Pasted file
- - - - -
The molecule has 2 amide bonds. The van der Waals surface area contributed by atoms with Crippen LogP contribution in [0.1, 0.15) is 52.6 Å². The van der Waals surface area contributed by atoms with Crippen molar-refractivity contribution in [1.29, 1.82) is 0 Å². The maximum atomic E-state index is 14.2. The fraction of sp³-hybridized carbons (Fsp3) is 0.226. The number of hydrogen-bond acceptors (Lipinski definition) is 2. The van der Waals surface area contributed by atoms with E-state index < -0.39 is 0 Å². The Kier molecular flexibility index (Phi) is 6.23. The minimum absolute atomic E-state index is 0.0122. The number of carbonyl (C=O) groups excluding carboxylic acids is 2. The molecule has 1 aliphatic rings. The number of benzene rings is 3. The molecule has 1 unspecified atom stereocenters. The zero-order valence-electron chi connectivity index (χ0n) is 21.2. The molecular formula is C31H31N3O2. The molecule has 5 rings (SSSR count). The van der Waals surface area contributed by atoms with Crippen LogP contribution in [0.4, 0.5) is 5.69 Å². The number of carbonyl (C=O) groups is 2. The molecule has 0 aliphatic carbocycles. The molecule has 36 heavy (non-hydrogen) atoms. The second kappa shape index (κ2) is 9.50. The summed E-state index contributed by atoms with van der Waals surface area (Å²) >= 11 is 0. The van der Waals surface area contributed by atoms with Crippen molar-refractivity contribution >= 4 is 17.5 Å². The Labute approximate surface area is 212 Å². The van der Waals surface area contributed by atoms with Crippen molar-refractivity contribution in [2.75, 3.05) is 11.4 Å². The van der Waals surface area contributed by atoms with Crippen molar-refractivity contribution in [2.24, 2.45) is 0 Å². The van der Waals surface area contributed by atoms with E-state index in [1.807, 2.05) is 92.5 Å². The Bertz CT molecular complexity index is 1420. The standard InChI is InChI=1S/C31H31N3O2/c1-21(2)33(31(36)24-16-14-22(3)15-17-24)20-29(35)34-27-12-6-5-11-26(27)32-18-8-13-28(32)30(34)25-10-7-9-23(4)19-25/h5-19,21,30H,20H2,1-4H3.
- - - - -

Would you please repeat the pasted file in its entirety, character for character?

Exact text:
The molecule has 2 amide bonds. The van der Waals surface area contributed by atoms with Crippen LogP contribution in [0.1, 0.15) is 52.6 Å². The van der Waals surface area contributed by atoms with Crippen molar-refractivity contribution in [1.29, 1.82) is 0 Å². The maximum atomic E-state index is 14.2. The fraction of sp³-hybridized carbons (Fsp3) is 0.226. The number of hydrogen-bond acceptors (Lipinski definition) is 2. The van der Waals surface area contributed by atoms with E-state index < -0.39 is 0 Å². The Kier molecular flexibility index (Phi) is 6.23. The minimum absolute atomic E-state index is 0.0122. The number of carbonyl (C=O) groups excluding carboxylic acids is 2. The molecule has 1 aliphatic rings. The number of benzene rings is 3. The molecule has 1 unspecified atom stereocenters. The zero-order valence-electron chi connectivity index (χ0n) is 21.2. The molecular formula is C31H31N3O2. The molecule has 5 rings (SSSR count). The van der Waals surface area contributed by atoms with Crippen LogP contribution in [0.4, 0.5) is 5.69 Å². The number of carbonyl (C=O) groups is 2. The molecule has 0 aliphatic carbocycles. The molecule has 36 heavy (non-hydrogen) atoms. The second kappa shape index (κ2) is 9.50. The summed E-state index contributed by atoms with van der Waals surface area (Å²) >= 11 is 0. The van der Waals surface area contributed by atoms with Crippen molar-refractivity contribution >= 4 is 17.5 Å². The Labute approximate surface area is 212 Å². The van der Waals surface area contributed by atoms with Crippen molar-refractivity contribution in [2.75, 3.05) is 11.4 Å². The van der Waals surface area contributed by atoms with Crippen molar-refractivity contribution in [2.24, 2.45) is 0 Å². The van der Waals surface area contributed by atoms with E-state index in [1.807, 2.05) is 92.5 Å². The Bertz CT molecular complexity index is 1420. The standard InChI is InChI=1S/C31H31N3O2/c1-21(2)33(31(36)24-16-14-22(3)15-17-24)20-29(35)34-27-12-6-5-11-26(27)32-18-8-13-28(32)30(34)25-10-7-9-23(4)19-25/h5-19,21,30H,20H2,1-4H3.